She does not have the excessively sexualized body that lesbians are stereotyped to possess, she is huge and smelly and has never had sex. Dog woman’s body is not simply a subversion from the imagined lesbian bodies, with her untidiness and bad odour, she also stands against the hypocritical sense of ‘cleanliness’ of the Puritans. Her exceedingly huge bodily dimensions metaphorically present her uncontainable strength and society’s inability to control her. Her body seems to be protesting against all the influences that are forced on other bodies, in spite of walking into the pile of corpses of those who died of plague, she walked out unaffected.
Dog woman’s body is a body which Mikhail Bakhtin would call ‘grotesque’. Bakhtin employs Rabelais’ Gargantua for theorizing the ‘grotesque’ body. In her gigantic description, Dog woman can be seen as a successor to the giant Gargantua. In her, we see the carnivalesque overturning of normative order. This description of her bodily excess can also be read as Winterson’s mockery of prevailing norm of thinking of the Queer body as monstrous and sick, as the exaggeration of here hugeness at times goes beyond what is believable.(Bakhtin, 63, 305) As for instance, she overweighs the elephant on a see-saw. As Bakhtin himself points out, “Where there is no satirical orientation, there is no grotesque.”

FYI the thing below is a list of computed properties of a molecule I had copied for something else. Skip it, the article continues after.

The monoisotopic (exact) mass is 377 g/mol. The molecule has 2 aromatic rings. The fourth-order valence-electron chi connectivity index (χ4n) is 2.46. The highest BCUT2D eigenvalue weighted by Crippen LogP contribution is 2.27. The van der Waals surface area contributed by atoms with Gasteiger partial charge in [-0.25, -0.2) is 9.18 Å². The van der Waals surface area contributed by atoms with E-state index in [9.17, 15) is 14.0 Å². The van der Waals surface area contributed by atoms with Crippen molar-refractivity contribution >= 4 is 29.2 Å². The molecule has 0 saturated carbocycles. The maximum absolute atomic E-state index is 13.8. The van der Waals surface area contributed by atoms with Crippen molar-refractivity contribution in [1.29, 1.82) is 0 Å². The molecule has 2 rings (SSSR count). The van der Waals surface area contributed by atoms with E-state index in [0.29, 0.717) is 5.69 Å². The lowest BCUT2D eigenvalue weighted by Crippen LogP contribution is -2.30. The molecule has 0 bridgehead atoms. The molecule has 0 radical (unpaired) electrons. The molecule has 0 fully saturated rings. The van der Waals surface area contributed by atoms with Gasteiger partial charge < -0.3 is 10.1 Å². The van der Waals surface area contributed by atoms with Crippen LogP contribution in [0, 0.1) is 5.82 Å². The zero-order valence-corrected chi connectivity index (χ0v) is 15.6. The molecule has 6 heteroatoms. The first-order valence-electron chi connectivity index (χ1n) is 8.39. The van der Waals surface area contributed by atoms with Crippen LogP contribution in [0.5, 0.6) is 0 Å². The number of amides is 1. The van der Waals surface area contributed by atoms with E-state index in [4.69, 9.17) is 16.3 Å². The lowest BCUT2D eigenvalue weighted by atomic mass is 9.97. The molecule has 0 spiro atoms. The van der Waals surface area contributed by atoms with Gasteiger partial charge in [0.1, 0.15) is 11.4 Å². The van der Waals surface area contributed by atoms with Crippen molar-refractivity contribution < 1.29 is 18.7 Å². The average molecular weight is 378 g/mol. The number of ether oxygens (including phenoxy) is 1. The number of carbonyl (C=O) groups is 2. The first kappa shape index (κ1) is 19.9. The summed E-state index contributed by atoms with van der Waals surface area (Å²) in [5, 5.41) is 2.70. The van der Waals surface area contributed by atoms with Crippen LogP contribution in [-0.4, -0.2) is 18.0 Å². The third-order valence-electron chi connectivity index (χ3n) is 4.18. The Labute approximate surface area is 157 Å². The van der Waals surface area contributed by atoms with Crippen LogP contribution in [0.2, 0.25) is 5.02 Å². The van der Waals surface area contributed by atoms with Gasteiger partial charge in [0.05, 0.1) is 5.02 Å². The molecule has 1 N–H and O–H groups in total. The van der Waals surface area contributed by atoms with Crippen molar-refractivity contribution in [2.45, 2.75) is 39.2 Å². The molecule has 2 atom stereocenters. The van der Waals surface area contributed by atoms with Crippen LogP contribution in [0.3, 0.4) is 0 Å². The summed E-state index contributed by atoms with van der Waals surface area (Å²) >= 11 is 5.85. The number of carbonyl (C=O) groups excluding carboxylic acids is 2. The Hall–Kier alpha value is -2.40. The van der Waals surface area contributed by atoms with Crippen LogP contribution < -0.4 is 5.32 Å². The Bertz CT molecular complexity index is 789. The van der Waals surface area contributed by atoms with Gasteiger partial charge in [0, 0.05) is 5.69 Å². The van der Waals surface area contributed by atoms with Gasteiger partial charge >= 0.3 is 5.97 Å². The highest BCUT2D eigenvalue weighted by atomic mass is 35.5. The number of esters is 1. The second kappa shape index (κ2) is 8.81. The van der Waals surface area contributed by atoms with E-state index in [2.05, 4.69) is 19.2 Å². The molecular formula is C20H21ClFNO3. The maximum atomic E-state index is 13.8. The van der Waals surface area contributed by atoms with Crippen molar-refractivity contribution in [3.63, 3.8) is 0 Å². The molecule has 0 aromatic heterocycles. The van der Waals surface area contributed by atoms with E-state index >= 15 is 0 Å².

Grotesque, thus is not simply an awe-inspiring description of body, it has a political purpose and the Dog Woman’s body meets that purpose on several levels. Another example of mocking the patriarchal fear of being devoured by women through exaggeration is seen when Dog woman, while having sex with a man ends up sucking him inside her vagina. This refers to an age old belief of “Vagina Dentata”, which states that women have teeth in their vaginas and that whenever a man enters a vagina; he comes out lesser than what he entered as.
Presence of Dog woman in novel is often accompanied by her bad body odour and body fluids that make her repulsive amongst people. It is because she shatters the divide between the private and the public, the ‘abject’ {Julia Kristeva describes Abject as human reaction to a threatened breakdown in meaning caused by the loss of the distinction between subject and object or between self and other. (Kristeva, 1)} and the accepted.